Modulation of Rac Localization and Function by Dynamin

Günther Schlunck, Hanna Damke, William B. Kiosses, Nicole Rusk, Marc H. Symons, Clare M. Waterman-Storer, Sandra L. Schmid, Martin Alexander Schwartz

Research output: Contribution to journalArticlepeer-review

101 Scopus citations


The GTPase dynamin controls a variety of endocytic pathways, participates in the formation of phagosomes, podosomal adhesions, and invadopodia, and in regulation of the cytoskeleton and apoptosis. Rac, a member of the Rho family of small GTPases, controls formation of lamellipodia and focal complexes, which are critical in cell migration and phagocytosis. We now show that disruption of dynamin-2 function alters Rac localization and inhibits cell spreading and lamellipodia formation even though Rac is activated. Dominant-negative K44A dynamin-2 inhibited cell spreading and lamellipodia formation on fibronectin without blocking cell adhesion; dynamin-2 depletion by specific small interfering RNA inhibited lamellipodia in a similar manner. Dyn2(K44A) induced Rac mislocalization away from cell edges, into abnormal dorsal ruffles, and led to increased total Rac activity. Fluorescence resonance energy transfer imaging of Rac activity confirmed its predominant localization to aberrant dorsal ruffles in the presence of dominant-negative dyn2(K44A). Dyn2(K44A) induced the accumulation of tubulated structures bearing membrane-bound Rac-GFP. Constitutively active but not wild-type GFP-Rac was found on macropinosomes and Rac-dependent, platelet-derived growth factor-induced macropinocytosis was abolished by Dyn2(K44A) expression. These data suggest an indispensable role of dynamin in Rac trafficking to allow for lamellipodia formation and cell spreading.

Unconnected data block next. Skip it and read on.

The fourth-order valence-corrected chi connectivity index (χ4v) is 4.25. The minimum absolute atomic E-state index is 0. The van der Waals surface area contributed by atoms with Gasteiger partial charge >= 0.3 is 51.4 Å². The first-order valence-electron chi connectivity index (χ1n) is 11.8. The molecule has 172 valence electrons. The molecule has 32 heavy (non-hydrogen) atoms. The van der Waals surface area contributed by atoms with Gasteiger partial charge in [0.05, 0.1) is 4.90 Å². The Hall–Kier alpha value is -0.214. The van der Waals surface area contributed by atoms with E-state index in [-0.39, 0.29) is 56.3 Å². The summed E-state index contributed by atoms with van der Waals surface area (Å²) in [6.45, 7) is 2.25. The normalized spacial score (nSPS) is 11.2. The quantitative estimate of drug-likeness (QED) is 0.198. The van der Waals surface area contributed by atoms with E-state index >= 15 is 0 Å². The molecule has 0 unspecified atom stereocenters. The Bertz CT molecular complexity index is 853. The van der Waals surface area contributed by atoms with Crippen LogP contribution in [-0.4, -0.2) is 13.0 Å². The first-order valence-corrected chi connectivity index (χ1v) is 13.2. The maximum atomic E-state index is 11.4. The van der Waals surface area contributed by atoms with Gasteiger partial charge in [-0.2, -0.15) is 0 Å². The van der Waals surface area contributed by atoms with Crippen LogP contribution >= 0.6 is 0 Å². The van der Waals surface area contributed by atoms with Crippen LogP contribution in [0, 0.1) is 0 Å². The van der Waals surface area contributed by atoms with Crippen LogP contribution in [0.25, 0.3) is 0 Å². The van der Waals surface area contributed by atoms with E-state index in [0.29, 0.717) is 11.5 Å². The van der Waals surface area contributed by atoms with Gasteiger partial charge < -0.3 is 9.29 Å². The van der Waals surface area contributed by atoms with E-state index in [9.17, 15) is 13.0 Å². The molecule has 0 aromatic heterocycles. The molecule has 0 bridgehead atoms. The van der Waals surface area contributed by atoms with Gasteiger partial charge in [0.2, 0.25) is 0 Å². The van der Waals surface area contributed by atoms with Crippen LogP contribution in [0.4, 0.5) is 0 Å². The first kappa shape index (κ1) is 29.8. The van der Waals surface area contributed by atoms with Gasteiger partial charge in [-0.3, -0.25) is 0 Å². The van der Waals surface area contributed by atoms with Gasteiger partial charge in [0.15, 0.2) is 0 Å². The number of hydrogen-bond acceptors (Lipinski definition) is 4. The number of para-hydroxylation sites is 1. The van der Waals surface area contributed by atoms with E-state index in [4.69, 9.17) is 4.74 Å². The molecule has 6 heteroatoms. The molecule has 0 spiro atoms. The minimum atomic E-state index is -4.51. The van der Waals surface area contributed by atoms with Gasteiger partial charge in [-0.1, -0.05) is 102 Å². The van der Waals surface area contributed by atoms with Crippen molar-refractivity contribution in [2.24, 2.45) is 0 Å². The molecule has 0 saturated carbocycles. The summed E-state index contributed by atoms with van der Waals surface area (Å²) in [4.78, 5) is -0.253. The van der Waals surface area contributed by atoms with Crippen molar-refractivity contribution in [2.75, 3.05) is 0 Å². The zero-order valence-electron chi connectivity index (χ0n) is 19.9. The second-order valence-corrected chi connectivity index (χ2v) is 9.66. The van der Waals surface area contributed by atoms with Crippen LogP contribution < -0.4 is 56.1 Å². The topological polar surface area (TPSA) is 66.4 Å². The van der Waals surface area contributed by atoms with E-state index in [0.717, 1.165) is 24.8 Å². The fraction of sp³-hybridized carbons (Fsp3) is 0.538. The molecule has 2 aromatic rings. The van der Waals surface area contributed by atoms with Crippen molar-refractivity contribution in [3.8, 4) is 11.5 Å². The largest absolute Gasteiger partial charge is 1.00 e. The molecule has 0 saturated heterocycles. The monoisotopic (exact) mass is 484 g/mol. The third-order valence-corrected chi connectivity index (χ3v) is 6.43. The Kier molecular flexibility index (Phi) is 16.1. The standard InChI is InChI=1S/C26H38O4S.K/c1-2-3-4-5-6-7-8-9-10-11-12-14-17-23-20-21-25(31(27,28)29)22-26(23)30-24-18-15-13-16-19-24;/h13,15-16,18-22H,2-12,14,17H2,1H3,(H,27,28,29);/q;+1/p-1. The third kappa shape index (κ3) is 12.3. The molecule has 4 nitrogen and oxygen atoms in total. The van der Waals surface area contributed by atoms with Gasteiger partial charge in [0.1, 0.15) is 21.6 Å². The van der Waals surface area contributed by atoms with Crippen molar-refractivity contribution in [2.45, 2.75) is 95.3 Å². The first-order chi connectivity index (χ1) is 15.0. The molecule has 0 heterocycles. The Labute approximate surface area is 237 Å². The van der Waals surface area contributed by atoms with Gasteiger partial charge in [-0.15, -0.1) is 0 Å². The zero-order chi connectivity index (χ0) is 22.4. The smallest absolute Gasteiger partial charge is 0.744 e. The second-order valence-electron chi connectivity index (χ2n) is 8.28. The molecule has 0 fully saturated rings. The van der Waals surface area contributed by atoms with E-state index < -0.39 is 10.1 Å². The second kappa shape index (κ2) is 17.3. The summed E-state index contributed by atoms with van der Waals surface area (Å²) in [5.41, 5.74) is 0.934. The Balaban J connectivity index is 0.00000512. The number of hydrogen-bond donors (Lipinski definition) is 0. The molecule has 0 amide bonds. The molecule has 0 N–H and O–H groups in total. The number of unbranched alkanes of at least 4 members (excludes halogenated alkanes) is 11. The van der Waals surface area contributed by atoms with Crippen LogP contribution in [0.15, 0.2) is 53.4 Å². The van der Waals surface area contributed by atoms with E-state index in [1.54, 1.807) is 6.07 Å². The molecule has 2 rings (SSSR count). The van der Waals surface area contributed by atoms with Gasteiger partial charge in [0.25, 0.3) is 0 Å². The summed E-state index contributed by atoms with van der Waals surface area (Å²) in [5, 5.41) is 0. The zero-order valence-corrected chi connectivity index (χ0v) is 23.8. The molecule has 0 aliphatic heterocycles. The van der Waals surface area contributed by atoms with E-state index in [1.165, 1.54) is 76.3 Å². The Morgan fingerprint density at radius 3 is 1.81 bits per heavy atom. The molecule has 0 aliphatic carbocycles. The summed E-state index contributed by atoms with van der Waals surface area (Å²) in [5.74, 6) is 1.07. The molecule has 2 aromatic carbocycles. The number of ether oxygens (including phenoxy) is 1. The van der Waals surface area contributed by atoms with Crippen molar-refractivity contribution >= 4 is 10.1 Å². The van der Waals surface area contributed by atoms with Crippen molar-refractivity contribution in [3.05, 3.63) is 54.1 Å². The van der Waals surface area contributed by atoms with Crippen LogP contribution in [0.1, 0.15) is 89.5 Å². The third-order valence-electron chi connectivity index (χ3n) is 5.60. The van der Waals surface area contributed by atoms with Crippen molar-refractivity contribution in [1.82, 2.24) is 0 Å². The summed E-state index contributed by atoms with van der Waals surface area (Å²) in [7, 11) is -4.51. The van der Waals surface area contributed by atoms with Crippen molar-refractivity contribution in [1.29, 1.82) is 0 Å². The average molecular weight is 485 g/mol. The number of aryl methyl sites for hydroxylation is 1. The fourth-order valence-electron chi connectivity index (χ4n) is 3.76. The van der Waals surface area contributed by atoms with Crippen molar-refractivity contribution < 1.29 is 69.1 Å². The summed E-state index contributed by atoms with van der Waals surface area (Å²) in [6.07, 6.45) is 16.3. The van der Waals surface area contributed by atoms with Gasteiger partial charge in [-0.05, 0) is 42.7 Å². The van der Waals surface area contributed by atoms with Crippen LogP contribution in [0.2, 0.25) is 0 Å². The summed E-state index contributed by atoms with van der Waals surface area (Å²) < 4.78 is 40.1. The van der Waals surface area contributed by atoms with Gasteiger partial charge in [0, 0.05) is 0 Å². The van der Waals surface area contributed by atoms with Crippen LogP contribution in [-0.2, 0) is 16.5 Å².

Original languageEnglish (US)
Pages (from-to)256-267
Number of pages12
JournalMolecular biology of the cell
Issue number1
StatePublished - Jan 2004

ASJC Scopus subject areas

  • Molecular Biology
  • Cell Biology


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